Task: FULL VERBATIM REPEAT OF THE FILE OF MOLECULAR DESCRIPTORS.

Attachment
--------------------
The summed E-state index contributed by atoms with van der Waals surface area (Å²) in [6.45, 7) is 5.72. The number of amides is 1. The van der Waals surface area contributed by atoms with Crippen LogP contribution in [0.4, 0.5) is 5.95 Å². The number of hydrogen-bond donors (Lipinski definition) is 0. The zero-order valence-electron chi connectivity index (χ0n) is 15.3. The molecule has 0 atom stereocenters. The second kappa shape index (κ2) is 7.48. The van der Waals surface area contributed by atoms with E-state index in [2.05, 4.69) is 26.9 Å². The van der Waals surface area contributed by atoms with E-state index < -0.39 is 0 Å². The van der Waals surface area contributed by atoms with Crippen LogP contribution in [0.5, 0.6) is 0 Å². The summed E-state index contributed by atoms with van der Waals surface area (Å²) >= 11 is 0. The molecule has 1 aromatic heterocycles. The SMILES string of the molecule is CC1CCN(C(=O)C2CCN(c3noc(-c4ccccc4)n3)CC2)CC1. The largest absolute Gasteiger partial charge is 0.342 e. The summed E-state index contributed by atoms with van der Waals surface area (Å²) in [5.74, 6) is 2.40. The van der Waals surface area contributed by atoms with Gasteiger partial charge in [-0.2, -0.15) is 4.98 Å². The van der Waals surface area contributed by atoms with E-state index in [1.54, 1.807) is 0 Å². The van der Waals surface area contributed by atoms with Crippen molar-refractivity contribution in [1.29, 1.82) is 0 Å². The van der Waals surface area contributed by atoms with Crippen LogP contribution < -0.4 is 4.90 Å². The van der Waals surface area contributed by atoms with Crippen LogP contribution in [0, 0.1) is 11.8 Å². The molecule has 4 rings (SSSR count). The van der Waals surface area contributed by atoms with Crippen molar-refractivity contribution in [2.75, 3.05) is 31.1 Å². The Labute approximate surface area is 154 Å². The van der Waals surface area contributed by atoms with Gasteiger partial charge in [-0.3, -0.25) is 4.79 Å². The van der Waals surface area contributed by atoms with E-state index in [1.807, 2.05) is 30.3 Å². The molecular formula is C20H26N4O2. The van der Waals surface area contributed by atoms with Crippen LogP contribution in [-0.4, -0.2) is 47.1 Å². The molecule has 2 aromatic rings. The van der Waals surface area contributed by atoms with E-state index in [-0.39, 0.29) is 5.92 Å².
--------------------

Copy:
The summed E-state index contributed by atoms with van der Waals surface area (Å²) in [6.45, 7) is 5.72. The number of amides is 1. The van der Waals surface area contributed by atoms with Crippen LogP contribution in [0.4, 0.5) is 5.95 Å². The number of hydrogen-bond donors (Lipinski definition) is 0. The zero-order valence-electron chi connectivity index (χ0n) is 15.3. The molecule has 0 atom stereocenters. The second kappa shape index (κ2) is 7.48. The van der Waals surface area contributed by atoms with E-state index in [2.05, 4.69) is 26.9 Å². The van der Waals surface area contributed by atoms with E-state index < -0.39 is 0 Å². The van der Waals surface area contributed by atoms with Crippen LogP contribution in [0.5, 0.6) is 0 Å². The summed E-state index contributed by atoms with van der Waals surface area (Å²) >= 11 is 0. The molecule has 1 aromatic heterocycles. The SMILES string of the molecule is CC1CCN(C(=O)C2CCN(c3noc(-c4ccccc4)n3)CC2)CC1. The largest absolute Gasteiger partial charge is 0.342 e. The summed E-state index contributed by atoms with van der Waals surface area (Å²) in [5.74, 6) is 2.40. The van der Waals surface area contributed by atoms with Gasteiger partial charge in [-0.2, -0.15) is 4.98 Å². The van der Waals surface area contributed by atoms with E-state index in [1.54, 1.807) is 0 Å². The van der Waals surface area contributed by atoms with Crippen molar-refractivity contribution in [1.29, 1.82) is 0 Å². The van der Waals surface area contributed by atoms with Crippen LogP contribution < -0.4 is 4.90 Å². The van der Waals surface area contributed by atoms with Crippen LogP contribution in [0, 0.1) is 11.8 Å². The molecule has 4 rings (SSSR count). The van der Waals surface area contributed by atoms with Crippen molar-refractivity contribution in [2.75, 3.05) is 31.1 Å². The Labute approximate surface area is 154 Å². The van der Waals surface area contributed by atoms with Gasteiger partial charge in [-0.3, -0.25) is 4.79 Å². The van der Waals surface area contributed by atoms with E-state index in [1.807, 2.05) is 30.3 Å². The molecular formula is C20H26N4O2. The van der Waals surface area contributed by atoms with Crippen LogP contribution in [-0.4, -0.2) is 47.1 Å². The molecule has 2 aromatic rings. The van der Waals surface area contributed by atoms with E-state index in [-0.39, 0.29) is 5.92 Å².